Dr Gweneth Wisewould
Dr Gweneth Wisewould, filmed and produced in 2016.
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Way Back When - Consulting Historians Tiny Empire Collective
Dr Gweneth Wisewould was an interesting woman. Firstly, she was a doctor at a time when women were not expected or even encouraged to have a profession. Secondly, she was something of an eccentric. In 1938 she moved to Trentham to become the local doctor. She was 57. We talked to Ian Braybrook about Dr Gwen, her life and what makes her so fascinating.
Ian Braybrook: She was one of very few women to have studied medicine back in those days. She graduated back in 1915, which is pretty amazing. She was a unique person. Never will there be another Doctor Gwen, never.
There’s so much to tell you about Gwen. She came from a very wealthy family. Wisewould solicitors, Frank Wisewould was her father. Her mother was from Tasmania, one of the Fields from Westbury, Tasmania, very, very wealthy people, very influential people.
How she ever finished up in this little town is just an amazing story. 1938 she came here when she was about 57 years old. When most people are thinking about retiring, she and Ella her companion, made their home here in Trentham.
She fell foul of Dame Mabel Brooks who actually ran the Queen Victoria Hospital. Dame Mabel ruled it with a fist of iron, and she didn’t like Gwen because of Gwen’s bohemian ways. She mixed with the arty, farty people of St Kilda. She lived in St Kilda and she used to just outrage Dame Mabel Brooks because of all the wild parties she used to have. Mixing with all these bohemians, artists and things. She rode a motorbike! Would you believe that? A female doctor which is rare anyway, riding a motorbike on her rounds in Melbourne.
This sort of stuff you know. Dame Mabel Brooks had her in the gun and she found a reason, I’m not really sure exactly what happened, but she had her in the gun and she found a reason to sack her. She was fired from the Queen Victoria Hospital. That meant the end of her career in Melbourne. To be sacked from the Queen Victoria, end of question. So that’s why she came to Trentham.
Instead of packing it in, and she thought about taking up the brush, she was an artist, a very skilled artist too. She thought about that but no decided she would come to Trentham and set up a practice here.
When she came to Trentham, she looked around and thought this is a cold place, so she dressed appropriately. She wore men’s clothes. Men’s boots, men’s trousers, men’s overcoats. She dressed like a male. That sort of shocked the people in Trentham. It was an ultra conservative town when she arrived here in 1938, this town was one of the most conservative town’s in Australia.
Fortunately for her, there was a baby boom going on at this time and the first few weeks she was here she delivered umpteen babies and established herself as a competent physician. The people of Trentham accepted her immediately, despite the fact that she was a bit strange.
She used to drive a pick up truck, big old dodge pick up truck. And she carried a door in the back of it, a house door – that was the stretcher she carted around. She made her way through this place in the winter – it was pretty fierce back then. Mud roads, they were not made and she travelled all around this district looking after the sick. She had rooms down at Blackwood which is about 8km down the road and the road between here and there was pretty rugged. So she did all that. And she’d sort of go til she dropped. People would see her on the side of the road, asleep, dead to the world because she just kept going and going.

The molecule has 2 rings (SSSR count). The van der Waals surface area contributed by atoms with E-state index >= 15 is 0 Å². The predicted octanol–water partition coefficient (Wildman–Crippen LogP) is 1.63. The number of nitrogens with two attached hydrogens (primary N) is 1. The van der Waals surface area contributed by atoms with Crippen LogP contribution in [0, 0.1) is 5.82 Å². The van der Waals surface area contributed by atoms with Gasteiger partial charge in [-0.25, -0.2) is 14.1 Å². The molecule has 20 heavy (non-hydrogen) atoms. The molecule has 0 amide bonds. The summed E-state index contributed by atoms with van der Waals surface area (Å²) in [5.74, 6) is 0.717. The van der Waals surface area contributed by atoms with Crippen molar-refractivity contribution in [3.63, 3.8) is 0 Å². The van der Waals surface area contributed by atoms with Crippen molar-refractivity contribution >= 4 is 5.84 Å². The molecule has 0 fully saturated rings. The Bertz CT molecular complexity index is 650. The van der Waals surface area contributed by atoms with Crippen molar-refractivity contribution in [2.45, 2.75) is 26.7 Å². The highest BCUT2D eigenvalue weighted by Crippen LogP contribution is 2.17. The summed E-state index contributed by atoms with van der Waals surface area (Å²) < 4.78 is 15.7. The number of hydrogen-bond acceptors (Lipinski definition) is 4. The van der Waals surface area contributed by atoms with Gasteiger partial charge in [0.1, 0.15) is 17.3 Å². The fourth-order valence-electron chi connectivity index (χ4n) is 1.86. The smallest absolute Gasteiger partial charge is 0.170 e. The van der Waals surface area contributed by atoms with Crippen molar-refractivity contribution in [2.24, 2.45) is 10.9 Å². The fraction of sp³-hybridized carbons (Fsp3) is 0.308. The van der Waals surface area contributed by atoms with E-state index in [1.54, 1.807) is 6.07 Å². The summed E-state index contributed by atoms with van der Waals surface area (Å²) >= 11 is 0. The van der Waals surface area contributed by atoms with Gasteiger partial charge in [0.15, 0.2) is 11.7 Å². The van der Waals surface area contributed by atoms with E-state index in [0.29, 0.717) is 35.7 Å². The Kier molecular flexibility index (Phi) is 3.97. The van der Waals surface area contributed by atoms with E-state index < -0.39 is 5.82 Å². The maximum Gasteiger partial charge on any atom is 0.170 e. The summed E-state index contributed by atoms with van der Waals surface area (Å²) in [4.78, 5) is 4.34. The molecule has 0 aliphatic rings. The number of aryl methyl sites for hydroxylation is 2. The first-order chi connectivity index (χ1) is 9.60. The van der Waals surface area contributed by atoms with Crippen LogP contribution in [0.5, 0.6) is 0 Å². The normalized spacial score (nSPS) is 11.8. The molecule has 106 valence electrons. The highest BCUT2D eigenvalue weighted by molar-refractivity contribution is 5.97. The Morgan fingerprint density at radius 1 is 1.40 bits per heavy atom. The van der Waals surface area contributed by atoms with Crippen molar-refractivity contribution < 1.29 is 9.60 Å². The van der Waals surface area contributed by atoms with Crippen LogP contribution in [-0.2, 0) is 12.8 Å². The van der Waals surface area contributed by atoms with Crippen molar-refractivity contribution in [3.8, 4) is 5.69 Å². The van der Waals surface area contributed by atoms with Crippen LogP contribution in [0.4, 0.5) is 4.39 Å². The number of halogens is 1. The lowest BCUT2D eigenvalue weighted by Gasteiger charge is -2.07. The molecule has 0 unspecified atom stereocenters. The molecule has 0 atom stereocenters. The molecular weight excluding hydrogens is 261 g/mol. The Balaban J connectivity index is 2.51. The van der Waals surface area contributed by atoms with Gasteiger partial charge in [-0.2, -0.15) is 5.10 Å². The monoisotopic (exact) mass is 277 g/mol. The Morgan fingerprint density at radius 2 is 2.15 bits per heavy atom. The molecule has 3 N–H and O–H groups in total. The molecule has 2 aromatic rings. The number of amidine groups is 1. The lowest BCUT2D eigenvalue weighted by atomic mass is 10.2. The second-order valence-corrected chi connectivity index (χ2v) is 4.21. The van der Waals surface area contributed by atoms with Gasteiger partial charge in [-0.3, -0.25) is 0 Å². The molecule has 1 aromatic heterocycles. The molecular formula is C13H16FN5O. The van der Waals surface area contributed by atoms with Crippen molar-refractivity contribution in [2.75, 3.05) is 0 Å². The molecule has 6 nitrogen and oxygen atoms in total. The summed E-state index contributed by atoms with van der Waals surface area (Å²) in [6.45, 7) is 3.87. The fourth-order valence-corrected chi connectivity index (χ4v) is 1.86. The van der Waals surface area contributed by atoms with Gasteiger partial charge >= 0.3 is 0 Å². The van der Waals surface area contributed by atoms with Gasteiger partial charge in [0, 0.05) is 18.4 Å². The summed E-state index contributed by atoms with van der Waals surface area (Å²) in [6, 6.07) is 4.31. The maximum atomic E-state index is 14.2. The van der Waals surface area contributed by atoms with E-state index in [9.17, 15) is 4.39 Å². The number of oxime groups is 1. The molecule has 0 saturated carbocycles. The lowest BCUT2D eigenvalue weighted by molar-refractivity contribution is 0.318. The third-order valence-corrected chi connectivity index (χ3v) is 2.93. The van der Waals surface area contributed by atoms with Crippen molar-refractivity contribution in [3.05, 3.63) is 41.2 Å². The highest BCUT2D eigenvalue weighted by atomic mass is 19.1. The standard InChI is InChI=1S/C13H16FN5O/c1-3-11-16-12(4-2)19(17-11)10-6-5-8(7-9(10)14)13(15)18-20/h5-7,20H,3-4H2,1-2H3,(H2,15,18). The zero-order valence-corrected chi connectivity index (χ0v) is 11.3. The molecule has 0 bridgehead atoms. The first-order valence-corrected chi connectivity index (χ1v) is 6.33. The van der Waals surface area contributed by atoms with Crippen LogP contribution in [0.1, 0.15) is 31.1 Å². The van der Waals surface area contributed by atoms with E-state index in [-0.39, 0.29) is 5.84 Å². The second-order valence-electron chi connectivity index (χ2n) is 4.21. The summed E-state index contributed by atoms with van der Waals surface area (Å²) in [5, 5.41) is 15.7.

She used to operate there at the hospital and Doctor J C M Harper was the Daylesford doctor, they used to work together. She did quite a lot of operating and field work there. And here too at the Trentham Hospital which was a bit of a joke, it had two beds and one nurse. It was her hospital, Doctor Gwen.
She treated people for nothing. She rarely sent a bill, very rarely send an account.
She came here with her companion, Ella Miller Belle which is a lovely name. A Scottish lass that she met in Melbourne. She teamed up with her, I’m not sure of the year probably shortly after she graduated about 1918 thereabouts. Gwenny absolutely adored her. Ella near the end of her life for many years was actually stricken with arthritis, she could hardly get around. And Gwenny nursed her at home until the day she died. Completely devoted to her, a wonderful person.
The people of Trentham didn’t ask any questions about her at all. They accepted her as a doctor and a person. When I first started writing and investigating Gwen when I came here. No one knew anything about her. She arrived in Trentham, set up her practice and that’s all they knew about her. She was a good doctor and the loved her.
She was attending a meeting of the committee, that ran the little nursing hospital and she suffered a heart attack at the meeting. She was put into bed and she died that night in her hospital. I think it was quite fitting that that’s the way she went.
She was a marvelous doctor. Very talented, highly regarded surgeon in Melbourne she was. She saved a lot of lives, a lot of lives. That’s what I’d like people to remember. Her sexuality aside, I don’t think that comes into it at all. She was just a wonderful person.
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